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Bruins edge Leafs in Toronto

by Brian Compton /
Just 24 hours after returning home from Western Canada, the Toronto Maple Leafs weren't very well-rested heading into Monday night's game with the Boston Bruins at Air Canada Centre.
It showed.
The Leafs were unable to recover from a sluggish start, as the Bruins scored twice in the first period and added another in the second en route to a 3-2 victory. Michael Ryder's second-period goal ended up being the winner as the Bruins, who currently sit atop the Northeast Division at 11-3-4, handed the Maple Leafs a loss in their return from a week-long road trip.
"We've been playing a lot of hockey and I sense a little mental fatigue on our part," Boston coach Claude Julien said. "We're in a stretch of 10 (games) in 18 (nights) so we're going to be in for a tough ride."
Boston took advantage of some early subpar goaltending by Vesa Toskala, who allowed a soft shot by Phil Kessel to go through his legs 9:40 into the game. Matt Hunwick then converted on a juicy rebound at 13:18 for his first NHL goal to give the Bruins a 2-0 lead.
"Unfortunately, the first goal was obviously stoppable and beyond that, I can't complain about our compete level," Leafs coach Ron Wilson said.
Toskala agreed.
"Yeah, I should save that," the netminder said. "You have to fight through it a little bit. I found my game again a little bit after. It was a tough start for me and for the whole team. But I think we still kept fighting and got back in the game. That's kind of how my game went, too. I didn't feel that great at the start, but I felt good in the end."
Jason Blake injected some life into his comatose squad when he notched his third goal of the season with 2:09 remaining in the opening period. With his team in desperate need of a pick-me-up, Blake took a pretty feed off the end boards from Ian White and ripped a shot over Thomas to make it 2-1.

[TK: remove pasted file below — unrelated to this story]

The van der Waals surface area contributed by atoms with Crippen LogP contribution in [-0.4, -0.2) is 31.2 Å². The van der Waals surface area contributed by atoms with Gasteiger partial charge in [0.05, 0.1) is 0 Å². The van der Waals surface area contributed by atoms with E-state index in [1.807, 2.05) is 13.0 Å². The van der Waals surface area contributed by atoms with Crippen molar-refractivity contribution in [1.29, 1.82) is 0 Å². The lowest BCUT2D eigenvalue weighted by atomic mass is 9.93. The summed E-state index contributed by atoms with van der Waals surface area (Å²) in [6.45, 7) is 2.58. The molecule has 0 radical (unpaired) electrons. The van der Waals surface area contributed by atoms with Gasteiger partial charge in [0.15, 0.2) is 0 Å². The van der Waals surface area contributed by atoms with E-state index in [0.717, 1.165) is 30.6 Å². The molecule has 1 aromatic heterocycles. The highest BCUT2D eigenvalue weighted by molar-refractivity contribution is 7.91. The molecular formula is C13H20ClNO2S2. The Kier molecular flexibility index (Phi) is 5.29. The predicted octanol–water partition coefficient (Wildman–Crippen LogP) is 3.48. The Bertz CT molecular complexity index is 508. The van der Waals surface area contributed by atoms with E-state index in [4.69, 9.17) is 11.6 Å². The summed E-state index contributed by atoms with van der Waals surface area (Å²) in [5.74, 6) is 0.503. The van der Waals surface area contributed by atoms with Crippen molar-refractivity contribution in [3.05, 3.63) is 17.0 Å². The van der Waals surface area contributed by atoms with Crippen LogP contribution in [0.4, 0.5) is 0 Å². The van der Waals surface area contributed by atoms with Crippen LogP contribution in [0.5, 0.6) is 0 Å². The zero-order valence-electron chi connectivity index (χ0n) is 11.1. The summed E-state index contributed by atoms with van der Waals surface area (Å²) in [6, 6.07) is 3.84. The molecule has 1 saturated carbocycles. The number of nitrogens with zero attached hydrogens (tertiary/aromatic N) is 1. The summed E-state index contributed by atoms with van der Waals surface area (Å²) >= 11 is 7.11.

Toronto had several chances to tie the game after that. The Maple Leafs were given three straight power plays -- including a two-man advantage for 21 seconds -- but couldn't get another shot past Thomas, who is well on his way to another appearance in the All-Star Game. Thomas finished with 28 saves.

"The puck just didn't go in and obviously Thomas made some -- well, he found pucks in scrambly areas I didn't think he could see," Wilson said.

Ryder made a nifty move to get around Leafs defenseman Pavel Kubina before beating Toskala at 14:11 of the second period to make it 3-1. It brought back memories for at least one person in attendance.

"That's the type of goal that we've seen Michael Ryder score many times," said Julien, who has coached him on four different teams.
Toronto wouldn't go down without a fight, though. Grabovski narrowed the lead to 3-2 at 8:53 of the third period, as Niklas Hagman got around a defender and fed a wide-open Grabovski at the side of the goal for the latter's ninth tally of the season.
The Leafs had a glorious chance to notch the equalizer late in the third period, when Bruins defenseman Aaron Ward took a late penalty for cross-checking. Toronto pulled Toskala, but Thomas and the Bruins withstood the late flurry.
It wasn't exactly the way Boston drew it up, but Thomas exhaled a sigh of relief after his team escaped with two more points in the standings. The Bruins will host the Buffalo Sabres on Wednesday night.
"You're going to have to get (wins) all kinds of different ways," Thomas said. "Is that the way we would have drawn it up? No, but we're happy to get the two points and now we can go regroup."
Material from wire services and team web sites was used in this report.  

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